Proposed Federal Cybersecurity Legislation

The healthcare industry has seen a recent increase in cybersecurity incidents. According to OCR, over the past few years, the number of large breaches reported and the number of individuals affected by those breaches have doubled. Now, following the Change Healthcare breach, Congress is considering new legislation: Health Care Cybersecurity Improvement Act of 2024 (S.B. 4054).

On March 22, 2024, Senator Mark R. Warner (D-VA), introduced the proposed federal legislation, which has been referred to the Senate Committee on Finance. Sen. Warner, who is a member of the Committee on Finance and co-founder and co-chair of the Senate Cybersecurity Caucus, is a well-known advocate of enhanced cybersecurity in the healthcare industry.

The proposed legislation charges the Secretary of HHS with setting minimum cybersecurity standards for Medicare’s Accelerated Payment Program and Advance Payments Program. During the COVID-19 public health emergency, the Centers for Medicare and Medicaid Services offered accelerated and advance payments to assist in disruptions to claims payments due to the public health emergency. Under the Health Care Cybersecurity Improvement Act of 2024, if a participating Part A hospital or one of its intermediaries does not meet the set standards, the hospital will not receive accelerated payments under the Accelerated Payment Program where a cybersecurity incident caused the disrupted operations or cash flow problems. Similarly, if a participating Part B provider or one of its intermediaries does not meet the set standards, the provider will not receive advance payments under the Advance Payments Program where a cybersecurity incident caused the delayed claims payments by health insurance companies. Notably, the accelerated and advance payments are only for Medicare Part A and Part B claims payments.

Currently, the bill is still in the early stages of the legislative process, and, if the law were enacted, enforcement would not occur until two years after its enactment. However, given the continuing prevalence of cybersecurity incidents in the healthcare industry, additional detailed HIPAA Security Rule cybersecurity guidance, as well as emerging state agency activity (such as New York’s proposed cybersecurity regulations for hospitals), now is the time for healthcare providers and other covered entities and business associates to focus on HIPAA Security Rule compliance to protect against hacking, ransomware and other cybersecurity attacks, and the resulting disruptions to clinical care.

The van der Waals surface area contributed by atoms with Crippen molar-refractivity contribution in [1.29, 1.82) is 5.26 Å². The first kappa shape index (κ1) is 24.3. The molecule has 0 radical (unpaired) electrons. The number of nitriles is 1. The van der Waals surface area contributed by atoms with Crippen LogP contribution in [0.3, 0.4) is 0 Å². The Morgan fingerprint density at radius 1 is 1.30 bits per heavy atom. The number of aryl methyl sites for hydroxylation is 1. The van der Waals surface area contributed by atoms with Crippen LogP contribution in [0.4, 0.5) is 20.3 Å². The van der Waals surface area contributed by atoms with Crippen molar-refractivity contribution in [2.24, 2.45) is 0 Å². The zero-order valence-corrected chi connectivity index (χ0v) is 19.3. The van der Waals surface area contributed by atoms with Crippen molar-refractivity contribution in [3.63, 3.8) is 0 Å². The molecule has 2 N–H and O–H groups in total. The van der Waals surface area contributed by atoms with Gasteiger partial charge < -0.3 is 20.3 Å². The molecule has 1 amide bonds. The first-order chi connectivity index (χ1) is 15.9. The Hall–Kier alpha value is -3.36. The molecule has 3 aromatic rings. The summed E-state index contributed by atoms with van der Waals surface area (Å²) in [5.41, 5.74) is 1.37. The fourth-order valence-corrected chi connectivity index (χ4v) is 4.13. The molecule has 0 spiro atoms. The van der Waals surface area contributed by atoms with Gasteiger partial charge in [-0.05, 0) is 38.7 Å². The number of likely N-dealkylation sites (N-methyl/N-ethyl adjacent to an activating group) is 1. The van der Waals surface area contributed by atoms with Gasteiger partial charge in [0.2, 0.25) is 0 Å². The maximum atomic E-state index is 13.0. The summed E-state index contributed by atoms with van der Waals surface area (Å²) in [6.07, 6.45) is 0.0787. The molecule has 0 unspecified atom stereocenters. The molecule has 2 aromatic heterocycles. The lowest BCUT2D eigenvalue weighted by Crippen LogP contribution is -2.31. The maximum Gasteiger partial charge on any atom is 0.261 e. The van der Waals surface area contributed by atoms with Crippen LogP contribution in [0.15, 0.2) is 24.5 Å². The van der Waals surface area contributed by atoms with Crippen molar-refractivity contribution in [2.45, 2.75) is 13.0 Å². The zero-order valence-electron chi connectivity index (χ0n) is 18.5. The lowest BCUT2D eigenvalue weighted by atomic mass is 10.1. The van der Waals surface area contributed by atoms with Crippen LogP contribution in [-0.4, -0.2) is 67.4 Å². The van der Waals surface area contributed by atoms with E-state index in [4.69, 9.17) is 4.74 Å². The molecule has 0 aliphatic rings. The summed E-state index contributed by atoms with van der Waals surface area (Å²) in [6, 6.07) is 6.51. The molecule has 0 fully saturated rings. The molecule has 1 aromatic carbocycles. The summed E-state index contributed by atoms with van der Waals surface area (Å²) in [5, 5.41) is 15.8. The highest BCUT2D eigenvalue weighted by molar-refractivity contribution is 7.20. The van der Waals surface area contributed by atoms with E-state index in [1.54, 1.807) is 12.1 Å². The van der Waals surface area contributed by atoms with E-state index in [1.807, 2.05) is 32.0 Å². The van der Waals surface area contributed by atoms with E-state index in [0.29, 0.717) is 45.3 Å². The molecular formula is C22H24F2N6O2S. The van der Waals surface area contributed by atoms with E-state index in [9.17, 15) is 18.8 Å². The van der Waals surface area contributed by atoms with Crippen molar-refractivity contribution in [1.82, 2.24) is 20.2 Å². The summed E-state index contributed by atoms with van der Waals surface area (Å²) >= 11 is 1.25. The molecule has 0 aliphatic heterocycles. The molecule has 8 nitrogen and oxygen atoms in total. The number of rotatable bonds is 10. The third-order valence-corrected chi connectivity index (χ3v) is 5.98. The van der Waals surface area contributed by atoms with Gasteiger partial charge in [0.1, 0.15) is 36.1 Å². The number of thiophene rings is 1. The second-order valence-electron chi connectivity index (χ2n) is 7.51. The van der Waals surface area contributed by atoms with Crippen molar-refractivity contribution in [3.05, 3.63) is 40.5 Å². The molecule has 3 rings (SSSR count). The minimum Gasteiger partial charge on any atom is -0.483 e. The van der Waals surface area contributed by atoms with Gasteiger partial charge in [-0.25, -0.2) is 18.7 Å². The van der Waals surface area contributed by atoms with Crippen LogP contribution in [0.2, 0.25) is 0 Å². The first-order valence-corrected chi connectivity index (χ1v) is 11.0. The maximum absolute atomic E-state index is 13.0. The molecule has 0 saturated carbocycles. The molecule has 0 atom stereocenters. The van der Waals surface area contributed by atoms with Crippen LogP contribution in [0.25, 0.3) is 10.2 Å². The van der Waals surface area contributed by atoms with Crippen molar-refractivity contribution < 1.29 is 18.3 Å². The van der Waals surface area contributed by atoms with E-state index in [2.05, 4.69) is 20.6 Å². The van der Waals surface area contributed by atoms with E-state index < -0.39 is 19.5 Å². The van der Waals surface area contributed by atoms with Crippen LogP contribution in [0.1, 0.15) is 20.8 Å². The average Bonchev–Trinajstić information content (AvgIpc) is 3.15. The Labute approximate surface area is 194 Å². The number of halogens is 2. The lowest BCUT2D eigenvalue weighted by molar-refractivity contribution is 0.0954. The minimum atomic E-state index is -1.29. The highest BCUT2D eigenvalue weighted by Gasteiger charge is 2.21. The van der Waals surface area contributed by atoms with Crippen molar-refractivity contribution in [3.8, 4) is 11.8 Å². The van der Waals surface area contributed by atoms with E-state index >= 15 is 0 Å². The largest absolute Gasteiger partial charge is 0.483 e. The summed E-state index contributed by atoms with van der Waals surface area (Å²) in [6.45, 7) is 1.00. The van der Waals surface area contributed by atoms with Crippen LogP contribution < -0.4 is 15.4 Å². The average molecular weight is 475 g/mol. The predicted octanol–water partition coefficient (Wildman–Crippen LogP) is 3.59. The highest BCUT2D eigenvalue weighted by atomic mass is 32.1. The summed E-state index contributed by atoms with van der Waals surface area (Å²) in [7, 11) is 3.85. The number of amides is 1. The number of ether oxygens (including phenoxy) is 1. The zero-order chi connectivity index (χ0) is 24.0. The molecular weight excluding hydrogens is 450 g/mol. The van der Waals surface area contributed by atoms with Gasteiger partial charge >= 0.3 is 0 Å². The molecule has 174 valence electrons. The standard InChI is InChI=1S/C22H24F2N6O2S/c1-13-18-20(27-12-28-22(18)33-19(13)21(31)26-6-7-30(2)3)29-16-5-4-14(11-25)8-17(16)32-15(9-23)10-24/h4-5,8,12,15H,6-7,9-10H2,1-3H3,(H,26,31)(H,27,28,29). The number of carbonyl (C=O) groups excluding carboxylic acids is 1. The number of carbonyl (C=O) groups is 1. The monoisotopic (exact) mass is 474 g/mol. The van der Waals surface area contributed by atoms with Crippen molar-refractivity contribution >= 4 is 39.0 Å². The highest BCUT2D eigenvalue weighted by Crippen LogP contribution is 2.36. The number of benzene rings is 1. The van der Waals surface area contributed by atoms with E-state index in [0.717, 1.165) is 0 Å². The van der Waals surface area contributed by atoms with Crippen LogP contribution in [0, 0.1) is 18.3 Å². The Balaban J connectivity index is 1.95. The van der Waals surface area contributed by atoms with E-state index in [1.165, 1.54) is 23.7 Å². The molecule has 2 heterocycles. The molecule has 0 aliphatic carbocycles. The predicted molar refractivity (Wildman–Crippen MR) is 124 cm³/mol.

If you have any questions about the HIPAA Privacy Rule or Security Rule, proposed cybersecurity legislation, or their potential impact on you or your organization, please contact the authors or your regular Dorsey attorney.


Ross C. D'Emanuele

Ross works in the health care provider, payor, and drug and medical device segments of the health care industry. His areas of expertise include health care fraud and abuse, Stark and anti-kickback laws, HIPAA and other privacy and security laws, reimbursement rules and appeals, clinical trial agreements and regulation, FDA regulation, open payments and state "Sunshine Act" laws, accountable care organizations, value-based reimbursement, and telemedicine.